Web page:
The Babadook (2014)
Written and directed by Jennifer Kent, and based upon her earlier short film Monster (2005), The Babadook is a creepy, powerful meditation on grief and the effects of trauma. It tells of Amelia (Essie Davis), a woman struggling to come to terms with the tragic death of her husband, and whose young son begins to behave erratically, claiming a monster is hiding in their house. Kent utilises a striking expressionistic style throughout to convey the inner turmoil and fear of the characters, and explore themes concerning loss, grief, and motherhood. Her direction is careful, unhurried, and her pacing deliberate, all of which allows the audience to be slowly, surely submerged in the gradually increasing horror.
Tensions are already high when Samuel (Noah Wiseman) asks Amelia to read him a mysterious pop-up storybook she has never seen before. The book tells of a weird creature called Mister Babadook, who torments anyone who discovers his existence. The children’s book, and the dark power it seems to hold over Amelia and Samuel, lends the film a sort of fairy tale quality, tapping into the same primal horror present in so many classic children’s fairy tales: fear of the dark, and of abandonment, fears of helplessness, of being hurt and neglected by loved ones. The loss of innocence. When Amelia destroys the book, it reappears, and things start to go bump in the night…
As the story largely takes place in a single location – Amelia and Samuel’s suburban home – and as Amelia gradually shuns the outside world, things begin to feel very claustrophobic. Home eventually becomes a threatening space – initially cosy interiors are swallowed by long dark shadows, filled with darkened corners and doorways leading to blackness. Like the sets in old German expressionist films (think Nosferatu , The Cabinet of Dr Caligari ), the production design and cinematography convey an externalisation of the inner emotions and psychologies of the characters. Deep shadows, exaggerated lighting, and strange camera angles provide a heightened sense of reality, calling to mind the work of Mario Bava. The look of the titular creature, certainly what little we glimpse of it, was influenced by Lon Chaney's 'The Man in the Beaver Hat' from the lost film, London After Midnight (1927). Supremely creepy stuff. Kent’s deft conjuring of ambiguity within the story makes us question whether or not a supernatural presence actually haunts the house. The horror at the heart of the story springs from the increasingly intense and fraught relationship between mother and son, driven by her grief and guilt, and his difficult behaviour borne of confusion.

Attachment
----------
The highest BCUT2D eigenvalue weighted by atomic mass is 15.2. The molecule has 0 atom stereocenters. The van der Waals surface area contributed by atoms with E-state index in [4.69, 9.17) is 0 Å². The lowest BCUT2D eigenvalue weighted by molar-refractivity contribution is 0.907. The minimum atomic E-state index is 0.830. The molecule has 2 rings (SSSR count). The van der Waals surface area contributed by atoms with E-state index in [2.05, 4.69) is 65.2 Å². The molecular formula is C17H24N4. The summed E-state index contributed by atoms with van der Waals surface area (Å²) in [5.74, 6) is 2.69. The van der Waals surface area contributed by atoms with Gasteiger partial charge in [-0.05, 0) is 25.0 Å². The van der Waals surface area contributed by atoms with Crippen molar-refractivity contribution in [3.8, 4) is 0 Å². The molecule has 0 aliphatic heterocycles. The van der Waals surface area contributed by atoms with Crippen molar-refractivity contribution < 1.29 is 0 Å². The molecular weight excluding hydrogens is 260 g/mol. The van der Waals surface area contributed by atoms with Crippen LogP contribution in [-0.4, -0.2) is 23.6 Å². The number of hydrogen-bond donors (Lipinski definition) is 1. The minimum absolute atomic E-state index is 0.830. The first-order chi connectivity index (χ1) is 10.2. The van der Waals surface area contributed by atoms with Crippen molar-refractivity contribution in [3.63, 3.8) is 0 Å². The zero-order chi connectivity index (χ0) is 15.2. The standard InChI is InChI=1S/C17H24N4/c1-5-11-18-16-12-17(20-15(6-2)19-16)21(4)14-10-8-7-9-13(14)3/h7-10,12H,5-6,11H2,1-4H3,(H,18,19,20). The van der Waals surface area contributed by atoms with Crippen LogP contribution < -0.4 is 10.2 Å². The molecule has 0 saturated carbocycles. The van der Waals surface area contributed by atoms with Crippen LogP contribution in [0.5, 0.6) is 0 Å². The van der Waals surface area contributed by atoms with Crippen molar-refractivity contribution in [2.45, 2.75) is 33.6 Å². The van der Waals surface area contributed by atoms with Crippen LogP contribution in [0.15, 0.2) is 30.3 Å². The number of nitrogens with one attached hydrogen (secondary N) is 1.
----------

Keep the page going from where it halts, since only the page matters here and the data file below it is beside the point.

Amelia eventually realises that she must face a certain darkness within herself, the dark things her grief and anger could drive her to do. Mother and son project their feelings onto one another, difficult, overwhelming feelings that aren’t easy to articulate – the scenes in which Amelia has dreams or hallucinations in which she murders her son are especially disturbing. She struggles to reconcile the coinciding death of her husband/birth of her son. The film is incredibly intense, particularly when Amelia becomes a physical threat to her son and the horror emerges from the all-consuming grief and the dark places where this pushes her. Davis delivers an incredible performance. The titular monster, whom Kent mainly relegates to the shadows and peripheries of the screen, eventually emerges as a manifestation of grief, guilt, regret and anger. Amelia has tried to ignore it for too long, so when it materialises, she can no longer control it. It takes over, possessing her. She eventually learns that she cannot completely free herself of it, but she can learn to live with it, to acknowledge it, but not let it take over. This is beautifully conveyed in the closing scene.
The Babadook is a masterpiece, plain and simple. Kent’s strong direction, astute screenplay and focus on characterisation, atmosphere, performances and the power of suggestion, all pool together to create an immensely powerful, absolutely terrifying and heart-breaking work.